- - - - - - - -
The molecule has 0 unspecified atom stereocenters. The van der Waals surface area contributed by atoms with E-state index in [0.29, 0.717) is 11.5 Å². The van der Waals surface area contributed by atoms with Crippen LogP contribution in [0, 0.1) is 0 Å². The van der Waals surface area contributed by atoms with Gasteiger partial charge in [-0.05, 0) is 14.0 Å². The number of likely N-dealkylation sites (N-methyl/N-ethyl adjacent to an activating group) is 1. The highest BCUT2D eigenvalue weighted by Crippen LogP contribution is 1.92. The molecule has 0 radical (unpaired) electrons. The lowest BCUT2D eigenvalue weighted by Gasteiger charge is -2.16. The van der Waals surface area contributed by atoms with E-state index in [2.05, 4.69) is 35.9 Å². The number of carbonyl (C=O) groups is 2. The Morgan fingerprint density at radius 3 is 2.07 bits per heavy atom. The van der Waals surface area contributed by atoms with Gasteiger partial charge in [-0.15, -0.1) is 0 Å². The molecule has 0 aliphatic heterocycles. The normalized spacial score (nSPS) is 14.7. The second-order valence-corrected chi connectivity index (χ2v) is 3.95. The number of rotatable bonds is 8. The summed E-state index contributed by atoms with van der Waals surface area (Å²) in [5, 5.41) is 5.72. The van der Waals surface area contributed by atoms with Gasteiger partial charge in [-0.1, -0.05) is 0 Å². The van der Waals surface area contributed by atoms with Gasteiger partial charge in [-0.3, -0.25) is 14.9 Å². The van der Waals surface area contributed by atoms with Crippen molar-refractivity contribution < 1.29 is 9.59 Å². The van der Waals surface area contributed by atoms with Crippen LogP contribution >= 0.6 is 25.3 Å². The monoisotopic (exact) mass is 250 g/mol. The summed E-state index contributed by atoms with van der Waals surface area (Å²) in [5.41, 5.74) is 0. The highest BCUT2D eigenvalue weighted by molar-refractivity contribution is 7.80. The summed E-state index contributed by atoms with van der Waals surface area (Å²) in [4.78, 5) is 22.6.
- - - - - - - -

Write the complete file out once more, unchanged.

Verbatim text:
The molecule has 0 unspecified atom stereocenters. The van der Waals surface area contributed by atoms with E-state index in [0.29, 0.717) is 11.5 Å². The van der Waals surface area contributed by atoms with Crippen LogP contribution in [0, 0.1) is 0 Å². The van der Waals surface area contributed by atoms with Gasteiger partial charge in [-0.05, 0) is 14.0 Å². The number of likely N-dealkylation sites (N-methyl/N-ethyl adjacent to an activating group) is 1. The highest BCUT2D eigenvalue weighted by Crippen LogP contribution is 1.92. The molecule has 0 radical (unpaired) electrons. The lowest BCUT2D eigenvalue weighted by Gasteiger charge is -2.16. The van der Waals surface area contributed by atoms with E-state index in [2.05, 4.69) is 35.9 Å². The number of carbonyl (C=O) groups is 2. The Morgan fingerprint density at radius 3 is 2.07 bits per heavy atom. The van der Waals surface area contributed by atoms with Gasteiger partial charge in [-0.15, -0.1) is 0 Å². The molecule has 0 aliphatic heterocycles. The normalized spacial score (nSPS) is 14.7. The second-order valence-corrected chi connectivity index (χ2v) is 3.95. The number of rotatable bonds is 8. The summed E-state index contributed by atoms with van der Waals surface area (Å²) in [5, 5.41) is 5.72. The van der Waals surface area contributed by atoms with Gasteiger partial charge in [-0.1, -0.05) is 0 Å². The van der Waals surface area contributed by atoms with Gasteiger partial charge in [-0.3, -0.25) is 14.9 Å². The van der Waals surface area contributed by atoms with Crippen molar-refractivity contribution < 1.29 is 9.59 Å². The van der Waals surface area contributed by atoms with Crippen LogP contribution >= 0.6 is 25.3 Å². The monoisotopic (exact) mass is 250 g/mol. The summed E-state index contributed by atoms with van der Waals surface area (Å²) in [5.41, 5.74) is 0. The highest BCUT2D eigenvalue weighted by molar-refractivity contribution is 7.80. The summed E-state index contributed by atoms with van der Waals surface area (Å²) in [4.78, 5) is 22.6.